To know more about the cost of bikes for rent and make reservations, book yourself on changing tour programs offered by Haliburton Forest through their website.


There are different trails available according to the level of hiking you prefer.

The three divisions are easy, moderate, and difficult. Easy level has 6 trails, moderate has 12, and difficult has 9. Varying in length, find a suitable group and book your spot here.

Forest Festival

Forest festival is an annual exercise with numerous activities, including performing, visual arts, and concerts, inside the premises, making it a part of many group experiences. As one of the most sought activities, it has a Festival advisory committee that plans the festival yearly.

To know more about the festival, book a spot given the dates, timing, and activities suitable for you from the website here.

Sawmill Tours

A new sawmill opened in 2010, which allows visitors inside and helps them learn about the mill.

Ecology Homes

If you want to spend more than a day or more, stay overnight at Haliburton Forest! Yes, they have every option with camping, accommodations, attractions, and lakeside cabins at their base camp.

Every accommodation has its own set of rules; sometimes, they’re closed, like camping is closed during hunting season. There are also leases, and some lessees have been regular visitors of this place for decades example, one hunt club dates its origin from pre-Canadian Confederation.

The Cookhouse of Haliburton is unique. Activities like beer-tasting tours and flintlock musket lessons give local experience to visitors of far-off places. It provides other options like take-out, frozen meals, and private catering.

Keeping the environment in focus, visitors themselves don’t litter, use any plastics whenever possible, regularly cleaning of the place, and promote a healthy lifestyle besides giving a hygienic environment.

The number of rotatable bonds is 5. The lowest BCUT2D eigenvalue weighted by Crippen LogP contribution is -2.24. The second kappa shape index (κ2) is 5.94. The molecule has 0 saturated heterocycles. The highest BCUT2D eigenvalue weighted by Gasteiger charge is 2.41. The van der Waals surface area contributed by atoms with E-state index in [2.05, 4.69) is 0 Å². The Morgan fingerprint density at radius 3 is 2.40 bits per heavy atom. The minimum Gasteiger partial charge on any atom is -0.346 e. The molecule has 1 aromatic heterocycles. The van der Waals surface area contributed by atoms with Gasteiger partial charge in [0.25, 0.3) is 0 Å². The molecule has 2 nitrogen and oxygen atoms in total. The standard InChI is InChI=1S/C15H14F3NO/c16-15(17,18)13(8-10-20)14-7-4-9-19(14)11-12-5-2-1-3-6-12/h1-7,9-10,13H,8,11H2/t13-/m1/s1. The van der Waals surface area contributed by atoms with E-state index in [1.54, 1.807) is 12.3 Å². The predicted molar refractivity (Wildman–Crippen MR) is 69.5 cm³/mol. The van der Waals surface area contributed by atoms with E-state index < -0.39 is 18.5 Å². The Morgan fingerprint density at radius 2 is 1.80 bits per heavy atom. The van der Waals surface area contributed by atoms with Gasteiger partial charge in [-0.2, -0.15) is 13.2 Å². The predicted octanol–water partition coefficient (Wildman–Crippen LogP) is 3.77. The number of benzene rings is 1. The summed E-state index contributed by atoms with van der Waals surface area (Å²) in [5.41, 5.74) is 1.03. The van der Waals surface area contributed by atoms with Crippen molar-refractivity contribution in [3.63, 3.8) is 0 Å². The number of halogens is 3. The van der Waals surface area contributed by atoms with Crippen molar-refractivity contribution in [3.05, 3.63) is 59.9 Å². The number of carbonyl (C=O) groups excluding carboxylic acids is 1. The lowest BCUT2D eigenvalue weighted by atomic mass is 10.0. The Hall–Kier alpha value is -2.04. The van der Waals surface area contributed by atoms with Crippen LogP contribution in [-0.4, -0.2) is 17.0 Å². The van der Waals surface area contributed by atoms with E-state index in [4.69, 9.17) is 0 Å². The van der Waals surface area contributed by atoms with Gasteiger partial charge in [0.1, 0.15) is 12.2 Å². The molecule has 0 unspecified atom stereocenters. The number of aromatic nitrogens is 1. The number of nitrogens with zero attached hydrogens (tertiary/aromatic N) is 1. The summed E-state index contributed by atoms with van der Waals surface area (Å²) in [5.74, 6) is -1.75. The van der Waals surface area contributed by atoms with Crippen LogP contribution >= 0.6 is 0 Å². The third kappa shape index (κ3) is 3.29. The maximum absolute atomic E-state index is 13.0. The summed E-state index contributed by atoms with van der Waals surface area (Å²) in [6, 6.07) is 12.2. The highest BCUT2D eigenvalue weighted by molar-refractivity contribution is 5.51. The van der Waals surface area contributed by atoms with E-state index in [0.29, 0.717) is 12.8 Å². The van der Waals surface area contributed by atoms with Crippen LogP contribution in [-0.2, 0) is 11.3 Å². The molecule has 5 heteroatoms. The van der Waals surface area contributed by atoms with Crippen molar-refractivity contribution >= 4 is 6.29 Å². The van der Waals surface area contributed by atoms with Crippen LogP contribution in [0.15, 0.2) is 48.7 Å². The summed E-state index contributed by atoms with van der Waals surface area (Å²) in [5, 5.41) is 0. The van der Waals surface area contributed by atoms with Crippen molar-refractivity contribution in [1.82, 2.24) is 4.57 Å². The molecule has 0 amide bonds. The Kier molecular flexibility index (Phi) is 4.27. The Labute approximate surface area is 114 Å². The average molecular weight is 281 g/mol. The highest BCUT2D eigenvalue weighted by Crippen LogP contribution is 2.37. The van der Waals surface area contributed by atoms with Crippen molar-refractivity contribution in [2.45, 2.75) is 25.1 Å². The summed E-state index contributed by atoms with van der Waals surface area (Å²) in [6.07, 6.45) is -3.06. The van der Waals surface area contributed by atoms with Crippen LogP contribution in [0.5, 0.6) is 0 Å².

If you want to know more about accommodation options, price per night, permits, restrictions, and pet policy, you can go to their website and choose from the place to live in and activities allowed that day or the period you’re staying.

Address: 1095 Redken Rd, Haliburton, Ontario K0M 1S0 Canada

Most Favorite FAQ

Where in Haliburton can People find moose?

In addition to wolves, the Haliburton Forest & Wildlife Preserve is home to a wide variety of other creatures.

On the beautiful forested paths in Ontario, you can witness the following:

  • Groundhogs
  • red foxes
  • snowshoe hares
  • deer
  • moose, and many other wild species.

Is Haliburton covered in trees?

In the Haliburton Highlands in central Ontario, three hours north of Toronto, the Haliburton Forest is a rare, privately held forest covering over 100,000 acres of rolling hardwood forests, lovely lakes, meandering rivers, and huge wetlands.

Which lake in Haliburton is the prettiest?

Another stunning lake in Haliburton is Boshkung Lake.

This sizable lake is a part of a chain that includes Boshkung Lake, Little Boshkung Lake, and Twelve Mile Lake, located in the Algonquin Highlands just past Carnarvon and accessible from Highway 35.

Boshkung boasts gorgeous sand beaches, deep seas, and lovely lake vistas.

What lake in Haliburton is the purest?

The purportedly cleanest lake in the province is Kawagama Lake, a few kilometres to the east. You can reach Minden, a 138-year-old town and the county seat for the municipalities of Haliburton County, by travelling north on Highway 35 after Lindsay. Another name for it is the Haliburton Highlands.

I hope that the above article or list was helpful for you in planning your weekend or vacation.

Website: https://www.haliburtonforest.com/

Last Updated on by Priyanshi Sharma


  • Shraddha

    A history major and a law student, I enjoy learning and researching on anything and everything. Started content writing which lead to me looking forward to my work.